Sparingly soluble compounds that produce a *basic* anion can react in acidic solution – via coupled equilibria – and become more soluble. For example, calcium fluoride ($CaF_2$) is a sparingly soluble salt: $$CaF_2 \, (s)\; \rightleftharpoons \; Ca^{2+}\,(aq)\, + \,2\, F^{-}\, (aq) \qquad\qquad K_{sp} = 5.3\times 10^{-9}$$

The fluoride anion ($F^{-}$) is a weak base – the conjugate base of hydrofluoric acid ($HF$): $$HF\, (aq) \; \rightleftharpoons \;H^+ \, (aq) \, + \, F^- \, (aq) \qquad\qquad K_a = 6.3 \times 10^{-4}$$

In an acidic solution, the $H^+$ (from the acid) and the $F^-$ produced by the calcium fluoride can react in a very favourable reaction (the reverse of the $K_a$ above): $$ H^+ \, (aq) \, + \, F^- \, (aq)\; \rightleftharpoons \; HF\, (aq) \qquad\qquad K = 1.6 \times 10^{+3}$$

This reaction strongly favours the products (notice it’s large K value) – and by consuming $F^-$ in solution, following Le Châtelier’s Principle, we can expect it to “pull” the solubility equilibrium of CaF to the right / products side — dissolving more CaF and increasing overall solubility.

We can show this mathematically by combining the $K_{sp}$ reaction for CaF with the neutralization of $F^-$ to show the overall reaction: $$\require{cancel} CaF_2 \, (s)\; \rightleftharpoons \; Ca^{2+}\,(aq)\, + \,\cancel{2\, F^{-}}\, (aq) \qquad\qquad K_{sp} = 5.3\times 10^{-9} \\ 2\,H^+ \, (aq) \, + \, \cancel{2\,F^-} \, (aq)\; \rightleftharpoons \; 2\, HF\, (aq) \qquad\qquad K = (1.6 \times 10^{3})^2 \\ \; \\ CaF_2 \, (s)\,+\, 2\,H^+ \, (aq) \; \rightleftharpoons \; Ca^{2+}\,(aq)\, + \, 2\, HF\, (aq) \qquad\qquad K = \mathbf{1.3 \times 10^{-2}}$$

(the HF-producing reaction was doubled to make the stoichiometry work – refer to the page on math with equilibrium constants).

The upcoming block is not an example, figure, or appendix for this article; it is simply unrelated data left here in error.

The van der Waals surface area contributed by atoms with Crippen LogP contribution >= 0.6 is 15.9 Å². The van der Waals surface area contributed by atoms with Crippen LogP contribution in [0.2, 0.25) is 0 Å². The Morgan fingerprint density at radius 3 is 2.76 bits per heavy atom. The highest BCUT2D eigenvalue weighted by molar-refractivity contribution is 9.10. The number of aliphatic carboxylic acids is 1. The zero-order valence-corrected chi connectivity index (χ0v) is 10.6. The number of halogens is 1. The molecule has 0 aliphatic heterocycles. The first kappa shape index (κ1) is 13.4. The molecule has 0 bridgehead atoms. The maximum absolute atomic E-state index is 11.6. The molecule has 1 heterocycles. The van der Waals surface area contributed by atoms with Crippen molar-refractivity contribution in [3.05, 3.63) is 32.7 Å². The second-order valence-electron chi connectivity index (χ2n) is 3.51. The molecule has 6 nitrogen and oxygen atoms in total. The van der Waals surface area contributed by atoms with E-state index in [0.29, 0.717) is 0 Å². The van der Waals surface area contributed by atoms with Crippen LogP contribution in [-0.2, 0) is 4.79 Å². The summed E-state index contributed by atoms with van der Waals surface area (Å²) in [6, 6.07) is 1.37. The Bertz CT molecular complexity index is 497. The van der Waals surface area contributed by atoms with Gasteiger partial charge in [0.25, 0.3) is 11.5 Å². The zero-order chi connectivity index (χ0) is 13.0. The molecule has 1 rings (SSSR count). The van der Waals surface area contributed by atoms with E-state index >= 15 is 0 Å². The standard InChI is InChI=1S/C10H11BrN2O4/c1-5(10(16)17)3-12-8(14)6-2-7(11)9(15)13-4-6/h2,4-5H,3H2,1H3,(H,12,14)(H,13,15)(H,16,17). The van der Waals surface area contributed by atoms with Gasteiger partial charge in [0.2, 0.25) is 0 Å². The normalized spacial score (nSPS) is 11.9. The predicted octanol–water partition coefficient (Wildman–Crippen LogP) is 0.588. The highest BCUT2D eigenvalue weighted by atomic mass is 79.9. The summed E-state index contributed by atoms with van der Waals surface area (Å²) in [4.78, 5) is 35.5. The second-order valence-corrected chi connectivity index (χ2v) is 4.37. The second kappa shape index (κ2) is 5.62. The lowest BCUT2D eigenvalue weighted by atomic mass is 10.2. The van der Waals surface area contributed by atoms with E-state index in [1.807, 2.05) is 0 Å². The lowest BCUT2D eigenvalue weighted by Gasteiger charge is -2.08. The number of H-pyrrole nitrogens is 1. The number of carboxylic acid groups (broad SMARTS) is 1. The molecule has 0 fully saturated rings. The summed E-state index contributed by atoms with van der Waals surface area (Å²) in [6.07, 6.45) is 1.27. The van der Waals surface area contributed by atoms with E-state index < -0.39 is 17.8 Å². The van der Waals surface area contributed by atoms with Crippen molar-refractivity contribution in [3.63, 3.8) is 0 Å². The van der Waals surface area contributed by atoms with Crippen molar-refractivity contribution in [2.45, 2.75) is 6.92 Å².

The overall reaction of the CaF in acid has a much larger equilibrium constant than the “neutral” CaF dissociation reaction – so more of the solid CaF will dissolve in an acidic solution.

Increased Solubility in Acidic SolutionsCompute and compare the molar solublities for aluminum hydroxide, Al(OH)_{3}, dissolved in (a) pure water and (b) a buffer containing 0.100 *M* acetic acid and 0.100 *M* sodium acetate.

Solution

(a) The molar solubility of aluminum hydroxide in water is computed considering the dissolution equilibrium only as demonstrated in several previous examples:

(b) The concentration of hydroxide ion of the buffered solution is conveniently calculated by the Henderson-Hasselbalch equation:

$$\text{pH}=\text{p}K_a+log[CH_3COO^-]/[CH_3COOH]$$ $$\text{pH}=4.74+log(0.100/0.100)=4.74$$At this pH, the concentration of hydroxide ion is

$$\text{pOH}=14.00-4.74=9.26$$ $$[OH^-]=10^{-9.26}=5.5×10^{-10}$$The solubility of Al(OH)_{3} in this buffer is then calculated from its solubility product expressions:

Compared to pure water, the solubility of aluminum hydroxide in this mildly acidic buffer is approximately ten million times greater (though still relatively low).

### Check Your Learning

What is the solubility of aluminum hydroxide in a buffer comprised of 0.100

*M*formic acid and 0.100

*M*sodium formate?

## Answer:

0.1 *M*